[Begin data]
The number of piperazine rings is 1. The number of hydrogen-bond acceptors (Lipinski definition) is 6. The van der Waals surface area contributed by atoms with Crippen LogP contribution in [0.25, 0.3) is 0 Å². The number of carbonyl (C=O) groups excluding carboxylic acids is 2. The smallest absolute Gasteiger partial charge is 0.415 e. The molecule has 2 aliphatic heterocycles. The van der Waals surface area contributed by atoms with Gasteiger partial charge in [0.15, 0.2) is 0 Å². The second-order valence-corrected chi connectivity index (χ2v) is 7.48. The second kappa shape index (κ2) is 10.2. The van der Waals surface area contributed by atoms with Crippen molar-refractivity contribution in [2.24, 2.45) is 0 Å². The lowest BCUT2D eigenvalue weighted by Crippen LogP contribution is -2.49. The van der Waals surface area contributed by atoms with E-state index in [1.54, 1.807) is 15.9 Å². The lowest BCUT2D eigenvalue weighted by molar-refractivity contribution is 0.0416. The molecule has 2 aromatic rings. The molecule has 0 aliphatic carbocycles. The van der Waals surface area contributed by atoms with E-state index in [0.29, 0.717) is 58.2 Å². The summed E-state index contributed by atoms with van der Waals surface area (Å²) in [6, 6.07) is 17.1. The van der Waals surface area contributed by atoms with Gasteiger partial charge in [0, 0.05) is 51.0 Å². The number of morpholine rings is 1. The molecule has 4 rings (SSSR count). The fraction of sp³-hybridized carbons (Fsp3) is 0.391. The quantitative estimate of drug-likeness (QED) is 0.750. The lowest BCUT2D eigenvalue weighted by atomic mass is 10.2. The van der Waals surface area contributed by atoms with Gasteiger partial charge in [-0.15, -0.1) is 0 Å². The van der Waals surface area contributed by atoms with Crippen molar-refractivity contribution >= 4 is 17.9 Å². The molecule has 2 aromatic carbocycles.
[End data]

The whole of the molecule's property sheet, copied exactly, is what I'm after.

The number of piperazine rings is 1. The number of hydrogen-bond acceptors (Lipinski definition) is 6. The van der Waals surface area contributed by atoms with Crippen LogP contribution in [0.25, 0.3) is 0 Å². The number of carbonyl (C=O) groups excluding carboxylic acids is 2. The smallest absolute Gasteiger partial charge is 0.415 e. The molecule has 2 aliphatic heterocycles. The van der Waals surface area contributed by atoms with Gasteiger partial charge in [0.15, 0.2) is 0 Å². The second-order valence-corrected chi connectivity index (χ2v) is 7.48. The second kappa shape index (κ2) is 10.2. The van der Waals surface area contributed by atoms with Crippen molar-refractivity contribution in [2.24, 2.45) is 0 Å². The lowest BCUT2D eigenvalue weighted by Crippen LogP contribution is -2.49. The van der Waals surface area contributed by atoms with E-state index in [1.54, 1.807) is 15.9 Å². The lowest BCUT2D eigenvalue weighted by molar-refractivity contribution is 0.0416. The molecule has 2 aromatic rings. The molecule has 0 aliphatic carbocycles. The van der Waals surface area contributed by atoms with E-state index in [0.29, 0.717) is 58.2 Å². The summed E-state index contributed by atoms with van der Waals surface area (Å²) in [6, 6.07) is 17.1. The van der Waals surface area contributed by atoms with Gasteiger partial charge in [0, 0.05) is 51.0 Å². The number of morpholine rings is 1. The molecule has 4 rings (SSSR count). The fraction of sp³-hybridized carbons (Fsp3) is 0.391. The quantitative estimate of drug-likeness (QED) is 0.750. The lowest BCUT2D eigenvalue weighted by atomic mass is 10.2. The van der Waals surface area contributed by atoms with Gasteiger partial charge in [-0.15, -0.1) is 0 Å². The van der Waals surface area contributed by atoms with Crippen molar-refractivity contribution >= 4 is 17.9 Å². The molecule has 2 aromatic carbocycles.